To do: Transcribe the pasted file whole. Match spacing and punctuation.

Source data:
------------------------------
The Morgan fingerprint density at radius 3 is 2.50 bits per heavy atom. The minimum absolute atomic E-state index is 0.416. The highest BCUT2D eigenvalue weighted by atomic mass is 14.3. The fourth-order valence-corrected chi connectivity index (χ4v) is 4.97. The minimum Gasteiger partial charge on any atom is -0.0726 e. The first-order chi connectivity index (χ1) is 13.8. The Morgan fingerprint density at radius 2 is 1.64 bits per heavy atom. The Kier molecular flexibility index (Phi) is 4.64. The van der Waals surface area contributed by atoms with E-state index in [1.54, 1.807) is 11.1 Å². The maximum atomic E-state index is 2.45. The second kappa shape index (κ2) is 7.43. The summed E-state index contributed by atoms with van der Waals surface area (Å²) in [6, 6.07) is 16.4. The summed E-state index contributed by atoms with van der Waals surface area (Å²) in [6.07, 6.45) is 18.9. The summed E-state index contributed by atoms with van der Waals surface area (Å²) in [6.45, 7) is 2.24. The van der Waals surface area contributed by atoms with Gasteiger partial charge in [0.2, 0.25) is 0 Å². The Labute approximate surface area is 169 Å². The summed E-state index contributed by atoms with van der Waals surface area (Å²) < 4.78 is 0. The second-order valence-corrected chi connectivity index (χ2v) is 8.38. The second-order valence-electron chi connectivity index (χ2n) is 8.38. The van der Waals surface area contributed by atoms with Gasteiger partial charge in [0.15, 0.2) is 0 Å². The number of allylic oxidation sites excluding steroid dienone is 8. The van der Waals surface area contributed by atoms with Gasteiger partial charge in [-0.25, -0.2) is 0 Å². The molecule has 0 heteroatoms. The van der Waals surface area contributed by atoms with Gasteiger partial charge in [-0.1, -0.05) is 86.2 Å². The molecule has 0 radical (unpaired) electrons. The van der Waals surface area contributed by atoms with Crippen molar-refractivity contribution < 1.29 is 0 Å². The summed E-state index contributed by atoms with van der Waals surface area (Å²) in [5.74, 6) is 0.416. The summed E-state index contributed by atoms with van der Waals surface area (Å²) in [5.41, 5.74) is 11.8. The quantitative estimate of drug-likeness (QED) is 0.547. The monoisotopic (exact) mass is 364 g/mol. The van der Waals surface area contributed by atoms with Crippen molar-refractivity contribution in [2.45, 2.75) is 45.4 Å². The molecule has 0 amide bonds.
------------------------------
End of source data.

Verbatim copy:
The Morgan fingerprint density at radius 3 is 2.50 bits per heavy atom. The minimum absolute atomic E-state index is 0.416. The highest BCUT2D eigenvalue weighted by atomic mass is 14.3. The fourth-order valence-corrected chi connectivity index (χ4v) is 4.97. The minimum Gasteiger partial charge on any atom is -0.0726 e. The first-order chi connectivity index (χ1) is 13.8. The Morgan fingerprint density at radius 2 is 1.64 bits per heavy atom. The Kier molecular flexibility index (Phi) is 4.64. The van der Waals surface area contributed by atoms with E-state index in [1.54, 1.807) is 11.1 Å². The maximum atomic E-state index is 2.45. The second kappa shape index (κ2) is 7.43. The summed E-state index contributed by atoms with van der Waals surface area (Å²) in [6, 6.07) is 16.4. The summed E-state index contributed by atoms with van der Waals surface area (Å²) in [6.07, 6.45) is 18.9. The summed E-state index contributed by atoms with van der Waals surface area (Å²) in [6.45, 7) is 2.24. The van der Waals surface area contributed by atoms with Gasteiger partial charge in [0.2, 0.25) is 0 Å². The Labute approximate surface area is 169 Å². The summed E-state index contributed by atoms with van der Waals surface area (Å²) < 4.78 is 0. The second-order valence-corrected chi connectivity index (χ2v) is 8.38. The second-order valence-electron chi connectivity index (χ2n) is 8.38. The van der Waals surface area contributed by atoms with Gasteiger partial charge in [0.15, 0.2) is 0 Å². The number of allylic oxidation sites excluding steroid dienone is 8. The van der Waals surface area contributed by atoms with Gasteiger partial charge in [-0.25, -0.2) is 0 Å². The molecule has 0 heteroatoms. The van der Waals surface area contributed by atoms with Gasteiger partial charge in [-0.1, -0.05) is 86.2 Å². The molecule has 0 radical (unpaired) electrons. The van der Waals surface area contributed by atoms with Crippen molar-refractivity contribution < 1.29 is 0 Å². The summed E-state index contributed by atoms with van der Waals surface area (Å²) in [5.74, 6) is 0.416. The summed E-state index contributed by atoms with van der Waals surface area (Å²) in [5.41, 5.74) is 11.8. The quantitative estimate of drug-likeness (QED) is 0.547. The monoisotopic (exact) mass is 364 g/mol. The van der Waals surface area contributed by atoms with Crippen molar-refractivity contribution in [2.45, 2.75) is 45.4 Å². The molecule has 0 amide bonds.